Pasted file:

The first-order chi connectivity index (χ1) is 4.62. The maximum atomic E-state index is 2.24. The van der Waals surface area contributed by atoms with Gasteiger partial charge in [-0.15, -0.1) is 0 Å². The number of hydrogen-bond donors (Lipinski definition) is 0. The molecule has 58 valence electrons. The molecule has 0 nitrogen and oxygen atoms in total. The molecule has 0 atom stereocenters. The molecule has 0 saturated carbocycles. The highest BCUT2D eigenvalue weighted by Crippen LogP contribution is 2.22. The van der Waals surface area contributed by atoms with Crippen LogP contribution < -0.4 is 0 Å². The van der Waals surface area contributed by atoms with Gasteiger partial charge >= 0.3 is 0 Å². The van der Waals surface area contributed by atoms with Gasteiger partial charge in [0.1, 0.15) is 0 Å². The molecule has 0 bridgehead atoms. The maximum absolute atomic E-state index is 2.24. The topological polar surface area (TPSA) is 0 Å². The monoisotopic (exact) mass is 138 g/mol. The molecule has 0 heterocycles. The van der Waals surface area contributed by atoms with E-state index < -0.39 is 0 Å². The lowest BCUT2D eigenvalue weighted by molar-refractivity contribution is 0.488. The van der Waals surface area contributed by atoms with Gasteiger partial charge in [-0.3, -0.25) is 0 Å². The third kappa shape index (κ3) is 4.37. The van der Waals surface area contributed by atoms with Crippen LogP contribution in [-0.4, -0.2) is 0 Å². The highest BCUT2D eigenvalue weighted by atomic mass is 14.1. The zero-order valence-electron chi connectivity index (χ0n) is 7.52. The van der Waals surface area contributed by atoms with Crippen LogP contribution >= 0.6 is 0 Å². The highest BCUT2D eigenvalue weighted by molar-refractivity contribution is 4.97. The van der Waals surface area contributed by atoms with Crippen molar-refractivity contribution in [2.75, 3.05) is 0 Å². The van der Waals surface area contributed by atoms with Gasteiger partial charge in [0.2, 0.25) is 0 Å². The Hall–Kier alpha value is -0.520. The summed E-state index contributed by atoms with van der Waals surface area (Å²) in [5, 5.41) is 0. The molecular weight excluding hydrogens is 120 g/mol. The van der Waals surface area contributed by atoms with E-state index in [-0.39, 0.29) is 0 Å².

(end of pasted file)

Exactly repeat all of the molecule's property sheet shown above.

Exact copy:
The first-order chi connectivity index (χ1) is 4.62. The maximum atomic E-state index is 2.24. The van der Waals surface area contributed by atoms with Gasteiger partial charge in [-0.15, -0.1) is 0 Å². The number of hydrogen-bond donors (Lipinski definition) is 0. The molecule has 58 valence electrons. The molecule has 0 nitrogen and oxygen atoms in total. The molecule has 0 atom stereocenters. The molecule has 0 saturated carbocycles. The highest BCUT2D eigenvalue weighted by Crippen LogP contribution is 2.22. The van der Waals surface area contributed by atoms with Crippen LogP contribution < -0.4 is 0 Å². The van der Waals surface area contributed by atoms with Gasteiger partial charge >= 0.3 is 0 Å². The van der Waals surface area contributed by atoms with Gasteiger partial charge in [0.1, 0.15) is 0 Å². The molecule has 0 bridgehead atoms. The maximum absolute atomic E-state index is 2.24. The topological polar surface area (TPSA) is 0 Å². The monoisotopic (exact) mass is 138 g/mol. The molecule has 0 heterocycles. The van der Waals surface area contributed by atoms with E-state index < -0.39 is 0 Å². The lowest BCUT2D eigenvalue weighted by molar-refractivity contribution is 0.488. The van der Waals surface area contributed by atoms with Gasteiger partial charge in [-0.3, -0.25) is 0 Å². The third kappa shape index (κ3) is 4.37. The van der Waals surface area contributed by atoms with Crippen LogP contribution in [-0.4, -0.2) is 0 Å². The highest BCUT2D eigenvalue weighted by atomic mass is 14.1. The zero-order valence-electron chi connectivity index (χ0n) is 7.52. The van der Waals surface area contributed by atoms with Crippen LogP contribution >= 0.6 is 0 Å². The highest BCUT2D eigenvalue weighted by molar-refractivity contribution is 4.97. The van der Waals surface area contributed by atoms with Crippen molar-refractivity contribution in [2.75, 3.05) is 0 Å². The van der Waals surface area contributed by atoms with Gasteiger partial charge in [0.2, 0.25) is 0 Å². The Hall–Kier alpha value is -0.520. The summed E-state index contributed by atoms with van der Waals surface area (Å²) in [5, 5.41) is 0. The molecular weight excluding hydrogens is 120 g/mol. The van der Waals surface area contributed by atoms with E-state index in [-0.39, 0.29) is 0 Å².